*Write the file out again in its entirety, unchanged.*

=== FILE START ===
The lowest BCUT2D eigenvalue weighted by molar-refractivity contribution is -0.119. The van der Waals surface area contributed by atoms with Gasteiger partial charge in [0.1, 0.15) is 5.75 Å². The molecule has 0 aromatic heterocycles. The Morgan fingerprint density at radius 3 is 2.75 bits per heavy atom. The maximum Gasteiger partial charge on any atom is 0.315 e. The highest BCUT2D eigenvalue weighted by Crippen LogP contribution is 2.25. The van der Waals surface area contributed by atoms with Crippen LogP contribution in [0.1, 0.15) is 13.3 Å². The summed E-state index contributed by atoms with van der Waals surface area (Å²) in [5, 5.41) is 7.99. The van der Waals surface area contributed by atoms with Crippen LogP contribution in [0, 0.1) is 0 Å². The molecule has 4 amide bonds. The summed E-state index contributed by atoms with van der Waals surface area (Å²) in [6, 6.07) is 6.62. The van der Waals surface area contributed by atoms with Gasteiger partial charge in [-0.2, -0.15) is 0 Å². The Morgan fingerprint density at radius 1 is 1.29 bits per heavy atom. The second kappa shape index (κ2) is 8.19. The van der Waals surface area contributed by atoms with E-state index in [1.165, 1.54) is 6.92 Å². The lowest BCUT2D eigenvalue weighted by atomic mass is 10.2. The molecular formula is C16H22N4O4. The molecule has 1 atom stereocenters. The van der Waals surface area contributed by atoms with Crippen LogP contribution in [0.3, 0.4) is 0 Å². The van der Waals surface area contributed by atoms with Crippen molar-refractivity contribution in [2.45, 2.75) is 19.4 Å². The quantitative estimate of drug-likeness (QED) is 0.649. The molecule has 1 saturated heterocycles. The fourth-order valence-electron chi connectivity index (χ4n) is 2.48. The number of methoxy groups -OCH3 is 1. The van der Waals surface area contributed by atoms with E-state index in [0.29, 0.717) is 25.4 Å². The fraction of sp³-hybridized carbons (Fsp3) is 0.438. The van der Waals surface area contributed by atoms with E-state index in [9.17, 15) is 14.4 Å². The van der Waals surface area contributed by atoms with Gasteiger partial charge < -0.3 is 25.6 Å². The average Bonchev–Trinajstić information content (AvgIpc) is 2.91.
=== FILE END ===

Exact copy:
The lowest BCUT2D eigenvalue weighted by molar-refractivity contribution is -0.119. The van der Waals surface area contributed by atoms with Gasteiger partial charge in [0.1, 0.15) is 5.75 Å². The molecule has 0 aromatic heterocycles. The Morgan fingerprint density at radius 3 is 2.75 bits per heavy atom. The maximum Gasteiger partial charge on any atom is 0.315 e. The highest BCUT2D eigenvalue weighted by Crippen LogP contribution is 2.25. The van der Waals surface area contributed by atoms with Crippen LogP contribution in [0.1, 0.15) is 13.3 Å². The summed E-state index contributed by atoms with van der Waals surface area (Å²) in [5, 5.41) is 7.99. The van der Waals surface area contributed by atoms with Crippen LogP contribution in [0, 0.1) is 0 Å². The molecule has 4 amide bonds. The summed E-state index contributed by atoms with van der Waals surface area (Å²) in [6, 6.07) is 6.62. The van der Waals surface area contributed by atoms with Gasteiger partial charge in [-0.2, -0.15) is 0 Å². The Morgan fingerprint density at radius 1 is 1.29 bits per heavy atom. The second kappa shape index (κ2) is 8.19. The van der Waals surface area contributed by atoms with E-state index in [1.165, 1.54) is 6.92 Å². The lowest BCUT2D eigenvalue weighted by atomic mass is 10.2. The molecular formula is C16H22N4O4. The molecule has 1 atom stereocenters. The van der Waals surface area contributed by atoms with Crippen LogP contribution in [0.3, 0.4) is 0 Å². The van der Waals surface area contributed by atoms with Crippen molar-refractivity contribution in [2.45, 2.75) is 19.4 Å². The quantitative estimate of drug-likeness (QED) is 0.649. The molecule has 1 saturated heterocycles. The fourth-order valence-electron chi connectivity index (χ4n) is 2.48. The number of methoxy groups -OCH3 is 1. The van der Waals surface area contributed by atoms with E-state index in [0.29, 0.717) is 25.4 Å². The fraction of sp³-hybridized carbons (Fsp3) is 0.438. The van der Waals surface area contributed by atoms with E-state index in [9.17, 15) is 14.4 Å². The van der Waals surface area contributed by atoms with Gasteiger partial charge < -0.3 is 25.6 Å². The average Bonchev–Trinajstić information content (AvgIpc) is 2.91.